Sunday, July 25, 2010

The 7 Things New Teachers Want To Know on the First Day of School

In past years, we have spent a good deal of time in new teacher orientation discussing Harry and Rosemary Wong's "The First Days of School". It's a great book for new teachers (and veterans as well!), particularly stressing the importance of the procedures and routines teachers should communicate and rehearse with students on the first days of school. There is a lot more to the book, but it's very user-friendly, and provides excellent strategies to start off the year, and a career.

For a variety of reasons, we have less time to discuss "The First Days of School", and I've been asked to summarize the book for our new hirees in 30 minutes. Not a particularly easy task.

So, as I was trying to figure out how to cram this massive amount of material into our new teachers' brains in a half hour, I quickly realized how ridiculous a prospect this was. Furthermore, I was in danger of inflicting the pedagogical sin of "coverage" on our new teachers, one that I would never want them to emulate in their own classes. "Because I have covered it (meaning I have said it once and put the words on a powerpoint) you have learned it". Ugh.  What horrible modeling!

However, in "The First Days of School", the Wongs discuss the 7 things students want to know on the first day of school. These are:


1. Am I in the right room?
2. Where am I supposed to sit?
3. What are the rules in this classroom?
4. What will I be doing this year?
5. How will I be graded?
6. Who is this teacher as a person?
7. Will you treat me as a human being?

It occurred to me that new teachers, like new students, want to know -need to know--these things from their school leadership. They might take on a slightly different form, but for all our pontificating and info-overloading, these are the things that they really want to know.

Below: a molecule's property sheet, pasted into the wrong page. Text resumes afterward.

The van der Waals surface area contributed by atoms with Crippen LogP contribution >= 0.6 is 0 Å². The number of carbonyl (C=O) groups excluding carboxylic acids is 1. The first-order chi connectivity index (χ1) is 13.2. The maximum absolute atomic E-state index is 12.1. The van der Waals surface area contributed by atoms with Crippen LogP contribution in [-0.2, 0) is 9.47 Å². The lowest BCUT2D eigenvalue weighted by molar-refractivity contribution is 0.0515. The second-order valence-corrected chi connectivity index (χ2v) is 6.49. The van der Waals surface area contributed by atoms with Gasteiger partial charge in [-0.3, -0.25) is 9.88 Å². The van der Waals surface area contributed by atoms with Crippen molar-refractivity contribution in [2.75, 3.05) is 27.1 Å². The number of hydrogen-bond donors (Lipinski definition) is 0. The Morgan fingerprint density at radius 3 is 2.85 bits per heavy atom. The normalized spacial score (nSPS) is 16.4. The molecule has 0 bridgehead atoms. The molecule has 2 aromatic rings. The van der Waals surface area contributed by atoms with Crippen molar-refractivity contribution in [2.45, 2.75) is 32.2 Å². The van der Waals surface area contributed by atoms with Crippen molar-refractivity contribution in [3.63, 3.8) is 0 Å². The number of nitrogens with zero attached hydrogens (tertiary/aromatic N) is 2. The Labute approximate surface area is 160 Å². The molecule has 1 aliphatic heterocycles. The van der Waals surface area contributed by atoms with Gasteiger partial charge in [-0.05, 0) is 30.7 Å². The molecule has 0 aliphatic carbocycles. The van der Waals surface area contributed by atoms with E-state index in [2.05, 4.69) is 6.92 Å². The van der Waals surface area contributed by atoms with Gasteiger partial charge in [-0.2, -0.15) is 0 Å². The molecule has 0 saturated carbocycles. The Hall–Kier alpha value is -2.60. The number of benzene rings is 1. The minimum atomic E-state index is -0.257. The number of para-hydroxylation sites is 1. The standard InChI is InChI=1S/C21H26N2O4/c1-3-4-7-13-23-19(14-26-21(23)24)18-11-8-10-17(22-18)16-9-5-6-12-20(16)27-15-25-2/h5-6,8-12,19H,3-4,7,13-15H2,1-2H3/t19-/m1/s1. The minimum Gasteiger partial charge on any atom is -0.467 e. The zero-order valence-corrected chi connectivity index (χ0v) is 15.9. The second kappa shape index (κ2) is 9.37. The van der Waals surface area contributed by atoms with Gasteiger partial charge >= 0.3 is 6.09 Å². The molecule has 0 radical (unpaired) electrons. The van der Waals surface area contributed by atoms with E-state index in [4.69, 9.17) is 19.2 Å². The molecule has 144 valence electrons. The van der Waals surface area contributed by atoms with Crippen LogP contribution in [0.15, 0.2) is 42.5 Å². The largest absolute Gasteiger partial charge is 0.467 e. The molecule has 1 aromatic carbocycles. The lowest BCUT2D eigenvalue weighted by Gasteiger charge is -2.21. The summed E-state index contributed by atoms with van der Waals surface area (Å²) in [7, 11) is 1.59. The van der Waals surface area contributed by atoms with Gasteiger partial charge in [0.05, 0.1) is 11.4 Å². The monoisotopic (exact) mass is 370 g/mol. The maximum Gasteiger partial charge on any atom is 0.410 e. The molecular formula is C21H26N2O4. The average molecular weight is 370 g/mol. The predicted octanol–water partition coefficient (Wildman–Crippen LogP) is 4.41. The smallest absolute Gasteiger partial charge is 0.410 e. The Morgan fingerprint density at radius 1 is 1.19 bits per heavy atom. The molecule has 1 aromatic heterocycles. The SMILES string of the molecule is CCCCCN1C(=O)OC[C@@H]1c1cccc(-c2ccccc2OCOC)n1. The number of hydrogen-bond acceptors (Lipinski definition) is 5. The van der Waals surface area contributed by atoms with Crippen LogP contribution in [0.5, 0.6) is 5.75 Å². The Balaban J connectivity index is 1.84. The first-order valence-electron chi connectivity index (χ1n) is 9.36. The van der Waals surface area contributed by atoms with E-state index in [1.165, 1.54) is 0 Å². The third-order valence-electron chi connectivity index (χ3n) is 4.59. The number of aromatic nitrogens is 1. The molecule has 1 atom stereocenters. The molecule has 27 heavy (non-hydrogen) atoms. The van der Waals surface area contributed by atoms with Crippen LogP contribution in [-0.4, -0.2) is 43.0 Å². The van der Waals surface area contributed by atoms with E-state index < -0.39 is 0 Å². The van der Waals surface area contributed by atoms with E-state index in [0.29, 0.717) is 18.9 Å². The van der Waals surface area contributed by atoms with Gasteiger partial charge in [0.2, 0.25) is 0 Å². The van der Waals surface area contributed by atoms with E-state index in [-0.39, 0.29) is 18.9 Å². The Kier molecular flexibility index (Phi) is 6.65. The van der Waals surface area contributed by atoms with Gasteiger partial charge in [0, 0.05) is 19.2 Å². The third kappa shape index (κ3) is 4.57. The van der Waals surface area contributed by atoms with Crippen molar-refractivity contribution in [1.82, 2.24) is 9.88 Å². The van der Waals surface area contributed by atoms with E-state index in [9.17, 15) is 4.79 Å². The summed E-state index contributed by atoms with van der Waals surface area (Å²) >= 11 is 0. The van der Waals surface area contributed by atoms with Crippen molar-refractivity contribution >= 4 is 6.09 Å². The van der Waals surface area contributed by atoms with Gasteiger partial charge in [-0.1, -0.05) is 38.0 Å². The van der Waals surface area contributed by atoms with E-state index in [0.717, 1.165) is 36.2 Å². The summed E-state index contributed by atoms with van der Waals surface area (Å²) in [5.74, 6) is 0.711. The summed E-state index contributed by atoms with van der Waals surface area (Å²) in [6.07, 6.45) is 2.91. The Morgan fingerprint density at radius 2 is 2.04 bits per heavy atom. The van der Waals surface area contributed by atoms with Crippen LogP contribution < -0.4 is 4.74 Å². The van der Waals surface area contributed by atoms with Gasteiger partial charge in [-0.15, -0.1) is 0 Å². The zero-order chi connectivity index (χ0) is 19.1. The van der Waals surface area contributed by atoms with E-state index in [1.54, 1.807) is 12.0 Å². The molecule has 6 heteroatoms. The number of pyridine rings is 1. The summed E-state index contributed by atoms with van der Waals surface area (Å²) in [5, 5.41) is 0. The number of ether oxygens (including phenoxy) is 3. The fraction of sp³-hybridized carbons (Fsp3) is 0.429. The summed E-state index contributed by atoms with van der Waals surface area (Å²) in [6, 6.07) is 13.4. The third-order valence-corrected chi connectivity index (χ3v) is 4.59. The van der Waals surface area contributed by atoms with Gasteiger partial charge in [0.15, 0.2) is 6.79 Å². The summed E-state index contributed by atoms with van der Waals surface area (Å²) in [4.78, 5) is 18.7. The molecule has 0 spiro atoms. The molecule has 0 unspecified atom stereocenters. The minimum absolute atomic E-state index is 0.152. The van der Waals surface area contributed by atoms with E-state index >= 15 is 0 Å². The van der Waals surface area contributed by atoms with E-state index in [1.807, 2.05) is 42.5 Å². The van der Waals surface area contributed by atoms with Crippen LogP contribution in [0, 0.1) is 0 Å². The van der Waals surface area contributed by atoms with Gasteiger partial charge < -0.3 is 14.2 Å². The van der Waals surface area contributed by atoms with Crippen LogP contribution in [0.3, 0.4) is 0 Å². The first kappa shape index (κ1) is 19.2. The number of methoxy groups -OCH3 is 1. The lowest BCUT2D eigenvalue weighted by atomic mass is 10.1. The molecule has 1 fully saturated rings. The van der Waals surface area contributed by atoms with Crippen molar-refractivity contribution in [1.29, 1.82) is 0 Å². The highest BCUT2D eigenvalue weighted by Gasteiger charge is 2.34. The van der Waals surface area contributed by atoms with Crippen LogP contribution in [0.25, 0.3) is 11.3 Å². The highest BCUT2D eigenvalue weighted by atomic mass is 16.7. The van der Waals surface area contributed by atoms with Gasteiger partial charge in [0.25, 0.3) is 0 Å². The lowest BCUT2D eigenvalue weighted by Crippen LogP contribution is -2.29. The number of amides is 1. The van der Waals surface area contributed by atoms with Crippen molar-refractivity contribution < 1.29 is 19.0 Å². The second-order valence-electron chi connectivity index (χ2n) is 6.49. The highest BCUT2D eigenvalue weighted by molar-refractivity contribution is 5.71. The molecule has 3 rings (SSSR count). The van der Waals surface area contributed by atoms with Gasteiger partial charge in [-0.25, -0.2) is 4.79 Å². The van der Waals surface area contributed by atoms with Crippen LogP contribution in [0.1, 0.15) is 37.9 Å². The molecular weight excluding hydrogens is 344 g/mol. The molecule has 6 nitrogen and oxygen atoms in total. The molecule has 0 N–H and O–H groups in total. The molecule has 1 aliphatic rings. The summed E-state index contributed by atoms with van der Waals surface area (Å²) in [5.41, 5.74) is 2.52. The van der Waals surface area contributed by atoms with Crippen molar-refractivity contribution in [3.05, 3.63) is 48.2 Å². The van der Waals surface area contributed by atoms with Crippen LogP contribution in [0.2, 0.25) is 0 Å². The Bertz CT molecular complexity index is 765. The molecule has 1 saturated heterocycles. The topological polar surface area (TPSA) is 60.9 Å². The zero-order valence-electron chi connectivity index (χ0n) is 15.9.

I mean, honestly, before we can get to any of the Mission and Vision stuff, the Marzano teaching strategies, the educational philosophy, the RtI stuff, the cool educational technology stuff, or ANYTHING else, teachers need to know the answers to these questions.

Below I have translated the "7 Things Students Want to Know" into "The 7 Things New Teachers Want To Know". While giving our new teachers some resources on "The First Days of School" (including the book itself), I've decided this is what I should concentrate on. 



Students want to know: 1. Am I in the right room? and 2. Where am I supposed to sit?

New teachers want to know: 1. Where is my classroom? and 2. Where can I put my stuff?




Students want to know.....What are the rules in this classroom?

New Teachers want to know.....  What are the rules that I am supposed to follow? What are the procedures for tardies, attendance, and grading? When am I supposed to be here? What’s the dress code?

Even though these might seem to be "trivial" questions, they are absolutely crucial to a new teacher.  Before we get upset that some procedure isn't being followed, why not make sure they know the "simple" rules, and have a place to obtain that info in case they forget (like all of us do).




Students want to know.....What will I be doing this year?

New Teachers want to know.....  What will I be teaching this year? This includes: who are my colleagues? What am I expected to contribute to the curriculum team? When do we have time to collaborate? What resources do I have? What are the assessments I will be giving? What are the "gotta haves" in the curriculum? What's "nice to know" versus "need to know" in the courses I'm teaching?




Students want to know.....How will I be graded?

New Teachers want to know....How will I be evaluated? What's the evaluation policy? What is important to administrators and department chairs?  Is it OK to take an instructional risk now and then? What are the limits of those risks?



Students want to know.....Who is this teacher as a person?

New Teachers want to know....Who are these administrators and Department Chairpersons as people?

While we have a supervisory role over our teachers, we had better spend some time getting to know each other. It's a long, long school year (and hopefully a lot of them). We all need to know who we're in the trenches with.


Students want to know.....Will you treat me as a human being?

New Teachers want to know....Will you treat me as a human being?

Nothing different here. Both students and teachers need to know that they are going to be valued and supported. As the old saying goes, "They don't care how much you know until they know how much you care."